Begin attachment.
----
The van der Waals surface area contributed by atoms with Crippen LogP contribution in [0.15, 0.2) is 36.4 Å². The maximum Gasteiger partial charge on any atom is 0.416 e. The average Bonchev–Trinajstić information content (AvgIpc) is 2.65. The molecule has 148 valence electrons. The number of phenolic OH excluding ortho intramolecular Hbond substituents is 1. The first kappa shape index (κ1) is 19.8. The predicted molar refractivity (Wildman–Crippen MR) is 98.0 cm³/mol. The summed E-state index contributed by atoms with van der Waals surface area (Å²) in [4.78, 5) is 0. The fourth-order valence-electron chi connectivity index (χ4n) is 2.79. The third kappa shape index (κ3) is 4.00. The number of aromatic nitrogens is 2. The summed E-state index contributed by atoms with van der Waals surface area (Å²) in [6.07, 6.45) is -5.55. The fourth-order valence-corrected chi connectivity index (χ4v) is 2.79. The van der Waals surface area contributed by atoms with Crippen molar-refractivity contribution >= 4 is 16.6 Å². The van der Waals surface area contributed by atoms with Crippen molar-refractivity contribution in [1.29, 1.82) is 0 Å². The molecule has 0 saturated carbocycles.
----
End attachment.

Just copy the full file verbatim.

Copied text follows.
The van der Waals surface area contributed by atoms with Crippen LogP contribution in [0.15, 0.2) is 36.4 Å². The maximum Gasteiger partial charge on any atom is 0.416 e. The average Bonchev–Trinajstić information content (AvgIpc) is 2.65. The molecule has 148 valence electrons. The number of phenolic OH excluding ortho intramolecular Hbond substituents is 1. The first kappa shape index (κ1) is 19.8. The predicted molar refractivity (Wildman–Crippen MR) is 98.0 cm³/mol. The summed E-state index contributed by atoms with van der Waals surface area (Å²) in [4.78, 5) is 0. The fourth-order valence-electron chi connectivity index (χ4n) is 2.79. The third kappa shape index (κ3) is 4.00. The number of aromatic nitrogens is 2. The summed E-state index contributed by atoms with van der Waals surface area (Å²) in [6.07, 6.45) is -5.55. The fourth-order valence-corrected chi connectivity index (χ4v) is 2.79. The van der Waals surface area contributed by atoms with Crippen molar-refractivity contribution >= 4 is 16.6 Å². The van der Waals surface area contributed by atoms with Crippen molar-refractivity contribution in [1.29, 1.82) is 0 Å². The molecule has 0 saturated carbocycles.